EU economy still suffers by pandemic’s grip, growth set to resume in spring
GDP in the European Union is forecast to raise by 3.7% in 2021 and 3.9% in 2022Europost , Brussels
We remain in the painful grip of the pandemic, its social and economic consequences all too evident, yet there is, at last, light at the end of the tunnel, said Paolo Gentiloni, Commissioner for Economy, presenting the Winter 2021 Economic Forecast.
The vaccination process could lead to a faster easing of containment measures and an earlier and stronger recovery, the outlook shows.
The euro area economy is forecast to grow by 3.8% in both 2021 and 2022, and the EU economy - by 3.7% in 2021 and 3.9% in 2022.
Largely because of the stronger than expected growth momentum projected in the second half of 2021 and in 2022, the euro area and EU economies are expected to reach their pre-crisis levels of output earlier than anticipated in the Autumn 2020 Economic Forecast.
With the second wave of the pandemic and the renewed containment measures, and after strong growth in the third quarter of 2020, economic activity contracted again in the fourth quarter.
With restrictive measures still in place, the EU and euro area economies are expected to contract in the first quarter of 2021.
Growth is set to resume in the spring and gather momentum in the summer as vaccination programmes progress and containment measures gradually ease. An improved outlook for the global economy is also set to support the recovery.
As Commissioner Gentiloni pointed out the recovery is set to be uneven across Member States, mainly reflecting differences in the structure of each economy and the relative importance of tourism and leisure activities.
The forecast projects that inflation in the euro area is set to increase from 0.3% in 2020 to 1.4% in 2021, before moderating slightly to 1.3% in 2022. For the whole EU it has increased slightly for 2021 compared to the autumn but is, overall, expected to remain subdued.
The forecast points out that the delayed recovery is set to continue dampening aggregate demand pressures on prices. According to it, in 2021, it will be temporarily pushed up by positive base effects in energy inflation, tax adjustments - especially in Germany - and the impact of pent-up demand hitting some remaining supply constraints. Next year, as supply adjusts and base effects taper out, inflation is expected to moderate again.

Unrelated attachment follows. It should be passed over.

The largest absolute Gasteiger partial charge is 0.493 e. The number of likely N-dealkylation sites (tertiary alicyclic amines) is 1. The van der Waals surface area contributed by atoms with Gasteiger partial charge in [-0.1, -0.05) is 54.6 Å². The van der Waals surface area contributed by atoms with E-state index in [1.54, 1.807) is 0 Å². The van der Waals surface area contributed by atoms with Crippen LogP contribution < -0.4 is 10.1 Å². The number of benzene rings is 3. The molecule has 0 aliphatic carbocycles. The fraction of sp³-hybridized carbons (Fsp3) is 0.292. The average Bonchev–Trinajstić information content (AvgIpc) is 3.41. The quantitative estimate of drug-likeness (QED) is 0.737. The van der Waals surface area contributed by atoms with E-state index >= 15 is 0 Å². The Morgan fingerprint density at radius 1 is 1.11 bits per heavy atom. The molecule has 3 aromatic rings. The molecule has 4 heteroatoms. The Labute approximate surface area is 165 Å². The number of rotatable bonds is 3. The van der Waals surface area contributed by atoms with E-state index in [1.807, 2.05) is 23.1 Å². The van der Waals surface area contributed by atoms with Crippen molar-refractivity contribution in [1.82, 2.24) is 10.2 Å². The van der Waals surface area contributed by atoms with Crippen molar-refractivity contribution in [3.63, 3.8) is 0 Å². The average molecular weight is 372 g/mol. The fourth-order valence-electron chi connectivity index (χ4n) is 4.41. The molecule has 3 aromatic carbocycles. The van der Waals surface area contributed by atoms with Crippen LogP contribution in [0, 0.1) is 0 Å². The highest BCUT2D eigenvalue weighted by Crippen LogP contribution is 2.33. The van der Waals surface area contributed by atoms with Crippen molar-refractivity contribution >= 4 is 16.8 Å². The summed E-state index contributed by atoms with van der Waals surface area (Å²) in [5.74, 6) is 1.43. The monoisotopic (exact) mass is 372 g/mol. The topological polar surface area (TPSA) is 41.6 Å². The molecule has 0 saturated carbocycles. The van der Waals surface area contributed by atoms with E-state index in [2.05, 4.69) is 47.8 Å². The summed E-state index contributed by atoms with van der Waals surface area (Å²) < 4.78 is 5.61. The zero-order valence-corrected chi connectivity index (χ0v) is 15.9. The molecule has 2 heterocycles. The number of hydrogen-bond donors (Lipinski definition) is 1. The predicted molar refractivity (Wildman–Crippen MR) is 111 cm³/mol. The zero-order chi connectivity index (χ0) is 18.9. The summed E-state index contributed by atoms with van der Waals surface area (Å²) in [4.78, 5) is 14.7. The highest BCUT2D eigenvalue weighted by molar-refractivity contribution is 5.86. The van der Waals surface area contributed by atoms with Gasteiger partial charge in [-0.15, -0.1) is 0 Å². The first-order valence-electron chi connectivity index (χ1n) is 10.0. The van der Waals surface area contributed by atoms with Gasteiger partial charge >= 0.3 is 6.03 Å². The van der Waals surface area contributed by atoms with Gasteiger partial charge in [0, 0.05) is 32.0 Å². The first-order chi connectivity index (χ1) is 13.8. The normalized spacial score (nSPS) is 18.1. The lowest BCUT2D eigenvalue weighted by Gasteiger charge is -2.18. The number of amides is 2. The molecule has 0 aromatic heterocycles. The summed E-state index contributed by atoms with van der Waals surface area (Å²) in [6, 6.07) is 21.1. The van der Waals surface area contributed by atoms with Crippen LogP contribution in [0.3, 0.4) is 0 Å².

Analysing the economic situation and economic developments, the Commission stipulates that uncertainties and risks surrounding the forecast are more balanced since the autumn, though they remain high.
They are linked in particular to the evolution of the pandemic, including the emergence of new variants and the success of vaccination campaigns, Commissioner Gentiloni stressed.
He explained that the impact of NextGenerationEU and in particular the Recovery and Resilience Facility has only been very partially factored into this forecast.
“This is because, in line with the customary no-policy-change assumption, our forecast only incorporates those measures that have either been adopted or credibly announced and specified in sufficient detail, notably in national budgets.”
Following this approach, the economic projections of only a few Member States take account of some of the measures expected to be financed under the RRF for 2021, Commissioner Gentiloni said noting that this means that the economic recovery in 2021 and 2022 should turn out stronger than projected in this forecast, as the national Recovery and Resilience Plans are implemented.
The forecast also outlines that in terms of negative risks, the pandemic could prove more persistent or severe in the near-term than assumed in this forecast, or there could be delays in the roll-out of vaccination programmes. If the easing of containment measures delays, it would in turn affect the timing and strength of the expected recovery.
In this scenario, there is also a risk that the crisis could leave deeper scars in the EU's economic and social fabric, notably through widespread bankruptcies and job losses. This would also hurt the financial sector, increase long-term unemployment and worsen inequalities, the forecast outlines.